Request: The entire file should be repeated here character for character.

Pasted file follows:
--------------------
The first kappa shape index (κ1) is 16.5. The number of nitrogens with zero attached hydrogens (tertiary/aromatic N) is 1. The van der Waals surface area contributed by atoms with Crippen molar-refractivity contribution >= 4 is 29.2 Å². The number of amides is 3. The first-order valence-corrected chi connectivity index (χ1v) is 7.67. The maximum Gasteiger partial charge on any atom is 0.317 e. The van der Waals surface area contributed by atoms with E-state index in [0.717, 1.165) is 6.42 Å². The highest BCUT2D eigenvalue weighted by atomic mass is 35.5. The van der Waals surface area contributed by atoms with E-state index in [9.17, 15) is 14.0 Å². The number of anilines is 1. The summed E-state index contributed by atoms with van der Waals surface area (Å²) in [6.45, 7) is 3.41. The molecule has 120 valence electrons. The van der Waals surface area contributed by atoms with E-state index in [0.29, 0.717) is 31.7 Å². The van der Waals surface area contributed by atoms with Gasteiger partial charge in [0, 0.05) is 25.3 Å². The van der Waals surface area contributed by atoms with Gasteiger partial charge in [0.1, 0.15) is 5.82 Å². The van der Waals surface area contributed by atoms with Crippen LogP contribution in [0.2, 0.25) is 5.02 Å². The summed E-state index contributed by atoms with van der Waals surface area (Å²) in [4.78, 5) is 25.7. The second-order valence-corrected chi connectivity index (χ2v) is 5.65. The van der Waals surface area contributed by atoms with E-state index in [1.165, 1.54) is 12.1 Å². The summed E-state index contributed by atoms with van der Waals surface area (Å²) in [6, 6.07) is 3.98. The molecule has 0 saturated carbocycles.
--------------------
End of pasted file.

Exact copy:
The first kappa shape index (κ1) is 16.5. The number of nitrogens with zero attached hydrogens (tertiary/aromatic N) is 1. The van der Waals surface area contributed by atoms with Crippen molar-refractivity contribution >= 4 is 29.2 Å². The number of amides is 3. The first-order valence-corrected chi connectivity index (χ1v) is 7.67. The maximum Gasteiger partial charge on any atom is 0.317 e. The van der Waals surface area contributed by atoms with E-state index in [0.717, 1.165) is 6.42 Å². The highest BCUT2D eigenvalue weighted by atomic mass is 35.5. The van der Waals surface area contributed by atoms with E-state index in [9.17, 15) is 14.0 Å². The number of anilines is 1. The summed E-state index contributed by atoms with van der Waals surface area (Å²) in [6.45, 7) is 3.41. The molecule has 120 valence electrons. The van der Waals surface area contributed by atoms with E-state index in [0.29, 0.717) is 31.7 Å². The van der Waals surface area contributed by atoms with Gasteiger partial charge in [0, 0.05) is 25.3 Å². The van der Waals surface area contributed by atoms with Gasteiger partial charge in [0.1, 0.15) is 5.82 Å². The van der Waals surface area contributed by atoms with Crippen LogP contribution in [0.2, 0.25) is 5.02 Å². The summed E-state index contributed by atoms with van der Waals surface area (Å²) in [4.78, 5) is 25.7. The second-order valence-corrected chi connectivity index (χ2v) is 5.65. The van der Waals surface area contributed by atoms with E-state index in [1.165, 1.54) is 12.1 Å². The summed E-state index contributed by atoms with van der Waals surface area (Å²) in [6, 6.07) is 3.98. The molecule has 0 saturated carbocycles.